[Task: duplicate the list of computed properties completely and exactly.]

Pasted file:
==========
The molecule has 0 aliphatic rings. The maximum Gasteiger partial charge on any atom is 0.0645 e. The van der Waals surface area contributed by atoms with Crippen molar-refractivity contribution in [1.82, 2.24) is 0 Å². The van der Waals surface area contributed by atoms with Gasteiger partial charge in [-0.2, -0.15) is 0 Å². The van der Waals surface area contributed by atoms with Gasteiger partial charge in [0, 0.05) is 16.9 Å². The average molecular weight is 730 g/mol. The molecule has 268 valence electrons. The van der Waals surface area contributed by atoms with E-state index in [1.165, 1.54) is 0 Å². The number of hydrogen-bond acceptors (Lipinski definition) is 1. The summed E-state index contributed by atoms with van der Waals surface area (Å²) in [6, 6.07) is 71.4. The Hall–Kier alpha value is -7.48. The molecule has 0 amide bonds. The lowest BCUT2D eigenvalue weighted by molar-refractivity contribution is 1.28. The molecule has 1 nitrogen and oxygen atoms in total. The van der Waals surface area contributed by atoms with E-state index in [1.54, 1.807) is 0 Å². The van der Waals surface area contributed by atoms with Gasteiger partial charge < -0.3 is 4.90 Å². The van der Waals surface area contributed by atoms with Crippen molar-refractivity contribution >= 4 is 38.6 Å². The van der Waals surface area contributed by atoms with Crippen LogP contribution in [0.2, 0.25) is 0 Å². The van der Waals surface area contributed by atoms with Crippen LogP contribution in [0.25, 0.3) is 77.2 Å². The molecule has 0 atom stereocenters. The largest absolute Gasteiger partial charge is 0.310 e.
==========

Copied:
The molecule has 0 aliphatic rings. The maximum Gasteiger partial charge on any atom is 0.0645 e. The van der Waals surface area contributed by atoms with Crippen molar-refractivity contribution in [1.82, 2.24) is 0 Å². The van der Waals surface area contributed by atoms with Gasteiger partial charge in [-0.2, -0.15) is 0 Å². The van der Waals surface area contributed by atoms with Gasteiger partial charge in [0, 0.05) is 16.9 Å². The average molecular weight is 730 g/mol. The molecule has 268 valence electrons. The van der Waals surface area contributed by atoms with E-state index in [1.165, 1.54) is 0 Å². The number of hydrogen-bond acceptors (Lipinski definition) is 1. The summed E-state index contributed by atoms with van der Waals surface area (Å²) in [6, 6.07) is 71.4. The Hall–Kier alpha value is -7.48. The molecule has 0 amide bonds. The lowest BCUT2D eigenvalue weighted by molar-refractivity contribution is 1.28. The molecule has 1 nitrogen and oxygen atoms in total. The van der Waals surface area contributed by atoms with E-state index in [1.54, 1.807) is 0 Å². The van der Waals surface area contributed by atoms with Gasteiger partial charge < -0.3 is 4.90 Å². The van der Waals surface area contributed by atoms with Crippen molar-refractivity contribution >= 4 is 38.6 Å². The van der Waals surface area contributed by atoms with Crippen LogP contribution in [0.2, 0.25) is 0 Å². The van der Waals surface area contributed by atoms with Crippen LogP contribution in [0.25, 0.3) is 77.2 Å². The molecule has 0 atom stereocenters. The largest absolute Gasteiger partial charge is 0.310 e.